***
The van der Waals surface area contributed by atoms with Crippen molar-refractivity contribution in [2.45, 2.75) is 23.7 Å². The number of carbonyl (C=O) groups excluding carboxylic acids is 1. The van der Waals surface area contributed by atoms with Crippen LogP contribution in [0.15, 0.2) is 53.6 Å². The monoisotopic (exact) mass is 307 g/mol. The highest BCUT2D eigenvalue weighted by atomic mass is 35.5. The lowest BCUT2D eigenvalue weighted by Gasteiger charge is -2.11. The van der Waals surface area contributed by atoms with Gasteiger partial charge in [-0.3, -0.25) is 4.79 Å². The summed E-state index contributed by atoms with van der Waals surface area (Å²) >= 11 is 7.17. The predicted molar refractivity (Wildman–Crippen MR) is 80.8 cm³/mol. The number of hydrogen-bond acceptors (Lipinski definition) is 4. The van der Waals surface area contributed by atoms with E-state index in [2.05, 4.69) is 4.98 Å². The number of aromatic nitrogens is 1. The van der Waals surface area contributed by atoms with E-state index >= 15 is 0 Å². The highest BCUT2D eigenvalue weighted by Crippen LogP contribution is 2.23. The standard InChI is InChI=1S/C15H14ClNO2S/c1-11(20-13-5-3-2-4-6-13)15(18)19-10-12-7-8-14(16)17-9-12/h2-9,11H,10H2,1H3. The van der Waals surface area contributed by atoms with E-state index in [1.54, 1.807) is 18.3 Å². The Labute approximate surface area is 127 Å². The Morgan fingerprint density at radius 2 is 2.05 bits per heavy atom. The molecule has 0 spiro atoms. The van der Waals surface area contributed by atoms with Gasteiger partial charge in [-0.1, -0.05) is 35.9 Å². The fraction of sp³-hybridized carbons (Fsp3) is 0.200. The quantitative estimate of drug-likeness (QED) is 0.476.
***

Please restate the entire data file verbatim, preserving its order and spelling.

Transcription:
The van der Waals surface area contributed by atoms with Crippen molar-refractivity contribution in [2.45, 2.75) is 23.7 Å². The number of carbonyl (C=O) groups excluding carboxylic acids is 1. The van der Waals surface area contributed by atoms with Crippen LogP contribution in [0.15, 0.2) is 53.6 Å². The monoisotopic (exact) mass is 307 g/mol. The highest BCUT2D eigenvalue weighted by atomic mass is 35.5. The lowest BCUT2D eigenvalue weighted by Gasteiger charge is -2.11. The van der Waals surface area contributed by atoms with Gasteiger partial charge in [-0.3, -0.25) is 4.79 Å². The summed E-state index contributed by atoms with van der Waals surface area (Å²) >= 11 is 7.17. The predicted molar refractivity (Wildman–Crippen MR) is 80.8 cm³/mol. The number of hydrogen-bond acceptors (Lipinski definition) is 4. The van der Waals surface area contributed by atoms with E-state index in [2.05, 4.69) is 4.98 Å². The number of aromatic nitrogens is 1. The van der Waals surface area contributed by atoms with E-state index >= 15 is 0 Å². The highest BCUT2D eigenvalue weighted by Crippen LogP contribution is 2.23. The standard InChI is InChI=1S/C15H14ClNO2S/c1-11(20-13-5-3-2-4-6-13)15(18)19-10-12-7-8-14(16)17-9-12/h2-9,11H,10H2,1H3. The van der Waals surface area contributed by atoms with E-state index in [1.54, 1.807) is 18.3 Å². The Labute approximate surface area is 127 Å². The Morgan fingerprint density at radius 2 is 2.05 bits per heavy atom. The molecule has 0 spiro atoms. The van der Waals surface area contributed by atoms with Gasteiger partial charge in [-0.1, -0.05) is 35.9 Å². The fraction of sp³-hybridized carbons (Fsp3) is 0.200. The quantitative estimate of drug-likeness (QED) is 0.476.